Palabras clave: Esteatosis. Esteatohepatitis. Fibrosis. Hígado graso no alcohólica (EHGNA).

ALT: Alanine aminotransferase.
ARFI: Acoustic radiation force impulse.
AST: Aspartate aminotransferase.
BMI: Body mass index.
CAP: Controlled attenuation parameter.
CRP: C-reactive protein.
CT: Computed tomography.
DM-2: Diabetes mellitus type 2.
FFA: Free fatty acids.
FLD: Fatty liver disease.
FLI: Fatty liver index.
FXR: Farnesoid X receptor.
GGT: Gamma glutamyl transpeptidase.
GIP: Gastric inhibitory peptide.
GLP-1: Glucagon-like peptide-1.
HCC: Hepatocellular carcinoma.
HNE: 4-hydroxynonenal.
HSL: Hormone-sensitive lipase.
IL: Interleukin.
LDL: Low-density lipoprotein.
LPS: Lipopolysaccharide.
M-CSF: Macrophage colony stimulating factor.
MDA: Malondialdehyde.
MRC: Mitochondrial respiratory chain.
MRI: Magnetic resonance imaging.
MRS: Magnetic resonance spectroscopy.
NASH: Non- alcoholic steatohepatitis.
NFS: NAFLD fibrosis score.
OFR: Oxygen free radicals.
PPAR: Peroxisome proliferative activated receptor.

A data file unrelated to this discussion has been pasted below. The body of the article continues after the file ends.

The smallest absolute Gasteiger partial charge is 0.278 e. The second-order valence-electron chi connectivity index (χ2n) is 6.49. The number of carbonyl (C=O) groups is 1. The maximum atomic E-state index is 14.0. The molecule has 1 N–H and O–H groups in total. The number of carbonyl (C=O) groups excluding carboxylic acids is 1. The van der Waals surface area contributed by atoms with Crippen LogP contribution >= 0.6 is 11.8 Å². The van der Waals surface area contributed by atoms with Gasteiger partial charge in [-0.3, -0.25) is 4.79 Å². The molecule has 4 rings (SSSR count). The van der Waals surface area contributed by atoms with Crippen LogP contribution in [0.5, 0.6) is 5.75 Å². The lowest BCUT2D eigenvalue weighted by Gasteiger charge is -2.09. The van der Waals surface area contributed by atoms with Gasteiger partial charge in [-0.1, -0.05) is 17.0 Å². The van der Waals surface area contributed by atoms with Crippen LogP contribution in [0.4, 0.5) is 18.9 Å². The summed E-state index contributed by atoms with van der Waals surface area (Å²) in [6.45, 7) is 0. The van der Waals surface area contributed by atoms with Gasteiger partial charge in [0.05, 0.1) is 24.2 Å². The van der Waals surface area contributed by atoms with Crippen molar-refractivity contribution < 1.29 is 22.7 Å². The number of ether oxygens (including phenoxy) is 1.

PTX-3: Plasma pentraxin 3.
TGF-β1: Transforming growth factor beta.
TNF-α: Tumour necrosis factor alpha.
UDCA: Ursodeoxycholic acid.
VEGF: Vascular endothelial growth factor.
VLDL: Very low-density lipoprotein.



The non-alcoholic fatty liver disease (NAFLD) can develop a wide variety of clinical and pathological manifestations that are undistinguishable from those observed in alcoholic patients (1). The NAFLD is secondary to the fat accumulation, especially in the form of triglycerides in the hepatocytes and these patients may show simple hepatic steatosis lesions, steatosis with inflammation (non-alcoholic steatohepatitis, NASH), cirrhosis and hepatocellular carcinoma (HCC) (2).

Diabetes mellitus type 2 (DM-2) and obesity are the principal factors associated with NAFLD, which is considered the hepatic manifestation of the metabolic syndrome, and its prevalence increases in parallel with these two diseases. It is estimated that NAFLD is the first cause of chronic elevation of liver function texts in the USA and it is believed that cryptogenetic cirrhosis may be associated with it (3).